I had never been to Liverpool before and had an idea that it was a grey industrial and dreary city but it turned out to be a beautiful and friendly city that held us in its bosom that weekend. We were staying in the beautifully restored docklands area and spent the weekend strolling around the city streets browsing and shopping and dining out like any other normal couple away for the weekend. For most of the time, the reason for our trip could be suppressed until we were lying in bed at night. That’s when the tears came.
And so, on 1st October, we returned to the hospital where I was admitted to the ward and the induction process began. I was given tablets to take every few hours, to induce labour. That’s all it was – the early induction of the delivery of a baby who would not survive no matter when delivery occured. As the midwife said, we were just bringing forward the inevitable.
It took about fourteen hours but that night our baby boy was delivered and as expected he did not live. He weighed less that a quarter of a kilo and from the eyebrows down, he was perfect. We held him and named him TJ and cried together for the death of our son.
The midwife placed him in a crib for us and dressed him in some of the collection of clothes they had for these tiny babies. There was a small room just off the delivery room where they left the crib for us so that we could go and be with him if we wished. On our request, the priest came to see him. He blessed him for us and was so kind and compassionate. He told us that the church looked on these babies differently and not to feel that we had done the wrong thing or to let our decision keep us away from church or communion. I don’t know if this is the case but I was so appreciative of his kind words at the time.
The staff took photos of TJ for us to have as well as hand and foot prints which they put in a booklet – a lovely keepsake to mark the existence of our little mite.
The next day we returned to the real world; back to the airport and the hustle and bustle of the return flight to Dublin.
I took some time off work. It took several weeks for the sadness to lift. I wanted the world to stop and acknowledge what had happened; what we’d been through. But it didn’t. Life carried on around us. I stumbled through day to day tasks. I didn’t want to make small talk with shop assistants. I cried and shouted out to a God to please tell me why this had happened – what was the point of going through this agony. A week or so later, the DHL man arrived at the door with a package from Liverpool – my babies cremated ashes. I often wonder did the delivery man know what was in the parcel.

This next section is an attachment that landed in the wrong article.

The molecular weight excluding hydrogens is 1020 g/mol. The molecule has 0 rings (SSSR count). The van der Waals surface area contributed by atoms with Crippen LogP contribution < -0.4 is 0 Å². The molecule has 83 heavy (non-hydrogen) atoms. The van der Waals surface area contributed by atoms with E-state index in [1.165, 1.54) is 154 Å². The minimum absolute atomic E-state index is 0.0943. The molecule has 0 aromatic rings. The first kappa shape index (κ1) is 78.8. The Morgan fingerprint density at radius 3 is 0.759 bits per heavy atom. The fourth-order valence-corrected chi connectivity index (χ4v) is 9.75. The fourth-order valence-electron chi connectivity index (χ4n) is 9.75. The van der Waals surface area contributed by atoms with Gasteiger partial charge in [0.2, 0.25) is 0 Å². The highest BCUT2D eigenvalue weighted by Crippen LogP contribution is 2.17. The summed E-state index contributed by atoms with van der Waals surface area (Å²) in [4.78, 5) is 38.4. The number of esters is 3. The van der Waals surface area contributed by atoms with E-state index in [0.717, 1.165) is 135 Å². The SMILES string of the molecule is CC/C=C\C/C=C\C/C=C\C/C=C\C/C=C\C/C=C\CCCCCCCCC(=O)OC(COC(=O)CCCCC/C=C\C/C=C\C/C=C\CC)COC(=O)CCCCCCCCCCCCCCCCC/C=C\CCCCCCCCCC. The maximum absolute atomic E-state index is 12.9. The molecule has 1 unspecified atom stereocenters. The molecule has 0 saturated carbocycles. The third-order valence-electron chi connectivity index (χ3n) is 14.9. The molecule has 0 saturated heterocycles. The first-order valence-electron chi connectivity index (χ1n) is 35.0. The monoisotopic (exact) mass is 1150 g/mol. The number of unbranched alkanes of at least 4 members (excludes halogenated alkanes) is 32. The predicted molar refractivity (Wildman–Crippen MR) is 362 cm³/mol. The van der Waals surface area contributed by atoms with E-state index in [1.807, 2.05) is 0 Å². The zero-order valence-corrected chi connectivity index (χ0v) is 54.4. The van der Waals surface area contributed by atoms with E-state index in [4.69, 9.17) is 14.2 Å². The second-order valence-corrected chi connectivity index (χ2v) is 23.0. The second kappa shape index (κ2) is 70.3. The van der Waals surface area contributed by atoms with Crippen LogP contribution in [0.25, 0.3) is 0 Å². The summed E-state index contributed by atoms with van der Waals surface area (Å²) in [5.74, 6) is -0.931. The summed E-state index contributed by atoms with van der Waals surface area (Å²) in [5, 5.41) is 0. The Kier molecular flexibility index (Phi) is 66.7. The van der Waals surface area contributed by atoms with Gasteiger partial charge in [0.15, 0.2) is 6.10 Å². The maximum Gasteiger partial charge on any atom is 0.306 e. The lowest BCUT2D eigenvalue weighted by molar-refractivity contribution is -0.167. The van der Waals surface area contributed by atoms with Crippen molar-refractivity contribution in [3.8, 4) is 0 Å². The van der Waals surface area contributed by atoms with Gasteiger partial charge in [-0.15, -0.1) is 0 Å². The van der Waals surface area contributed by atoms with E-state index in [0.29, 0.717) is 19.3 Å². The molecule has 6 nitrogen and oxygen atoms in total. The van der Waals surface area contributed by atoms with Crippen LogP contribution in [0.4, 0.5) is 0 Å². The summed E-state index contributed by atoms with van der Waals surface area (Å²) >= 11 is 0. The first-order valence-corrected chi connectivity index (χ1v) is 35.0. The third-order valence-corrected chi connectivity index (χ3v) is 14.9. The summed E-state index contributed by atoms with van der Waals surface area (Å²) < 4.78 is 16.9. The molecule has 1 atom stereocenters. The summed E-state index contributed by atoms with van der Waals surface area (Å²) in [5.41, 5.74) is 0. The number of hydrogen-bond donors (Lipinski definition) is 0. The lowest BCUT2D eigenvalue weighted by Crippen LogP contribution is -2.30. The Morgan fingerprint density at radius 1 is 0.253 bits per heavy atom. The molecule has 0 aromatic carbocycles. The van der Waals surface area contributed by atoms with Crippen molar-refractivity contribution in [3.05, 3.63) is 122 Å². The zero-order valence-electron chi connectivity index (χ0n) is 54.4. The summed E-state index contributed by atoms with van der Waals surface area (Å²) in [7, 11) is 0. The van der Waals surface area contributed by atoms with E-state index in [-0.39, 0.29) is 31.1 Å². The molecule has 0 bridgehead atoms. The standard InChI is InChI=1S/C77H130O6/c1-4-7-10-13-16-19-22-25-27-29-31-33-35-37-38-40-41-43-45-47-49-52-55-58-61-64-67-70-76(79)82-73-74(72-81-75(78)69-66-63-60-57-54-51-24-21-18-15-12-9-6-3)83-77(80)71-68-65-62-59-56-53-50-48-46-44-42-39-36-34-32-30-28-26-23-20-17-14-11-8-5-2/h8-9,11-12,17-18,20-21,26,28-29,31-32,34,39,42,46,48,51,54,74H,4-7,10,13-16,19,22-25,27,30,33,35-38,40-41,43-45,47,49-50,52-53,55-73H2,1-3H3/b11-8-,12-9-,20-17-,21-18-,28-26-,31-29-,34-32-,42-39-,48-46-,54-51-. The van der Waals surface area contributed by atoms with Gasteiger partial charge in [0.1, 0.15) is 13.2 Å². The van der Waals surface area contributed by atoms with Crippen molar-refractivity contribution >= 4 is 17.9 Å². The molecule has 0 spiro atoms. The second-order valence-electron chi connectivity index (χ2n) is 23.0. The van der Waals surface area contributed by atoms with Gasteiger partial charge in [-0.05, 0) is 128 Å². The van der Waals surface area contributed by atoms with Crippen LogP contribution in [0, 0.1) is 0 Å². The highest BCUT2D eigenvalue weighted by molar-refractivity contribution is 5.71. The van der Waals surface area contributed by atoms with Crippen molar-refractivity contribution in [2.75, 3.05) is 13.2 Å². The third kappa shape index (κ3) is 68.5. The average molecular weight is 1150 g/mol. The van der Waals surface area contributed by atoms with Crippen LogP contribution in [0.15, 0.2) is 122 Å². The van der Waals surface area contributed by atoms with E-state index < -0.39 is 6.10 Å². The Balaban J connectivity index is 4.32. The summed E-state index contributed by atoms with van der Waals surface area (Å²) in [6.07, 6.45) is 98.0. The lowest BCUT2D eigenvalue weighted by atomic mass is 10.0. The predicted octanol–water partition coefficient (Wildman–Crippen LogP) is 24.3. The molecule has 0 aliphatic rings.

Time passed and gradually things improved. One of the first things that happened to me after we got the diagnosis was a sudden sense of clarity. Clarity of things I needed to do and what was important. Tasks I had put off for months I was suddenly able to complete; my tax return took a couple of evenings to do instead of the two to three weeks it would normally take me. I joined weight watchers and started a new lifestyle regimen of healthy eating and exercise. I started running and it changed my life.
I decided this had happened to me for a reason. This was my wake up call to improve my lifestyle and get into shape. I lost over three stone within a year and became fitter than I had ever been, running regularly and taking part in several 5 and 10 km races. I also felt that if I could help to make people aware of what women in my position were going through that TJ’s death would not be in vain. I got my opportunity when I heard Arlette Lyons speak on the Ray Darcy show and shortly afterwards I also spoke to Ray.
Slowly over time, the sadness dissipated. We got through the significant dates: My fortieth birthday when my godmother gave me two rose bushes as a present; the due date a few weeks later, when we planted the rose bushes with TJs ashes in the soil and the first anniversary of his birth/death.
Now, though I still think about TJ most days, I can think and talk about it without being overcome by the sadness of it all.
In September 2012 I found out I was pregnant and though it was at times an anxious pregnancy, we welcomed our beautiful happy healthy baby boy into the world in May of this year.
Finally my family is complete and though I didn’t quite make my deadline of forty, perhaps this was for a reason too. If TJ hadn’t died, we almost certainly wouldn’t have had this baby at this time. Heartbreaking as our journey has been, perhaps things do happen for a reason….